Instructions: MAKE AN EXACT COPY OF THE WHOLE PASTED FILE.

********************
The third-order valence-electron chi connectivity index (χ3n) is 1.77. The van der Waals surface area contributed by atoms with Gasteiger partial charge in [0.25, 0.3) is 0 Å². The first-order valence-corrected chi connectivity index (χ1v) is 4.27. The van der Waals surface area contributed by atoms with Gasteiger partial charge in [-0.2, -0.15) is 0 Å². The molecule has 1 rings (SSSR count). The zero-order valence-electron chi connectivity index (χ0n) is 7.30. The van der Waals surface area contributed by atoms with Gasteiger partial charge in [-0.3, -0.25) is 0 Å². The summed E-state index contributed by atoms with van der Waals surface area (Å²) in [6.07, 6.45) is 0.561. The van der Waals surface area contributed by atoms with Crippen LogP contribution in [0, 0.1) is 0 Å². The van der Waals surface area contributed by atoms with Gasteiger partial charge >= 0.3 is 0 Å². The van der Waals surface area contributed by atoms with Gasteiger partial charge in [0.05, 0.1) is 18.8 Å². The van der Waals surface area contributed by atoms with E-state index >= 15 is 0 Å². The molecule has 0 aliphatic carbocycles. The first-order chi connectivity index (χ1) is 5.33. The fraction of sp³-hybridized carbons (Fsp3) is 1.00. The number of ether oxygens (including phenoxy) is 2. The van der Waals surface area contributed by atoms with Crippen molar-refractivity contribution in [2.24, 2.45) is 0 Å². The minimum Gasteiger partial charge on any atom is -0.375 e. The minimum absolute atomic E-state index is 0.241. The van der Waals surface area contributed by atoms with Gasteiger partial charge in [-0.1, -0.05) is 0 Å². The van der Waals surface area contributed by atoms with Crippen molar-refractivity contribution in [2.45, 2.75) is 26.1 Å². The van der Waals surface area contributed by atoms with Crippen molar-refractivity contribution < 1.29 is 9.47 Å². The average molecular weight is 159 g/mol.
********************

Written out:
The third-order valence-electron chi connectivity index (χ3n) is 1.77. The van der Waals surface area contributed by atoms with Gasteiger partial charge in [0.25, 0.3) is 0 Å². The first-order valence-corrected chi connectivity index (χ1v) is 4.27. The van der Waals surface area contributed by atoms with Gasteiger partial charge in [-0.2, -0.15) is 0 Å². The molecule has 1 rings (SSSR count). The zero-order valence-electron chi connectivity index (χ0n) is 7.30. The van der Waals surface area contributed by atoms with Gasteiger partial charge in [-0.3, -0.25) is 0 Å². The summed E-state index contributed by atoms with van der Waals surface area (Å²) in [6.07, 6.45) is 0.561. The van der Waals surface area contributed by atoms with Crippen LogP contribution in [0, 0.1) is 0 Å². The van der Waals surface area contributed by atoms with Gasteiger partial charge >= 0.3 is 0 Å². The van der Waals surface area contributed by atoms with Gasteiger partial charge in [0.05, 0.1) is 18.8 Å². The van der Waals surface area contributed by atoms with E-state index >= 15 is 0 Å². The molecule has 0 aliphatic carbocycles. The first-order chi connectivity index (χ1) is 5.33. The fraction of sp³-hybridized carbons (Fsp3) is 1.00. The number of ether oxygens (including phenoxy) is 2. The van der Waals surface area contributed by atoms with Crippen molar-refractivity contribution in [2.24, 2.45) is 0 Å². The minimum Gasteiger partial charge on any atom is -0.375 e. The minimum absolute atomic E-state index is 0.241. The van der Waals surface area contributed by atoms with Gasteiger partial charge in [-0.1, -0.05) is 0 Å². The van der Waals surface area contributed by atoms with Crippen molar-refractivity contribution in [2.45, 2.75) is 26.1 Å². The van der Waals surface area contributed by atoms with Crippen molar-refractivity contribution < 1.29 is 9.47 Å². The average molecular weight is 159 g/mol.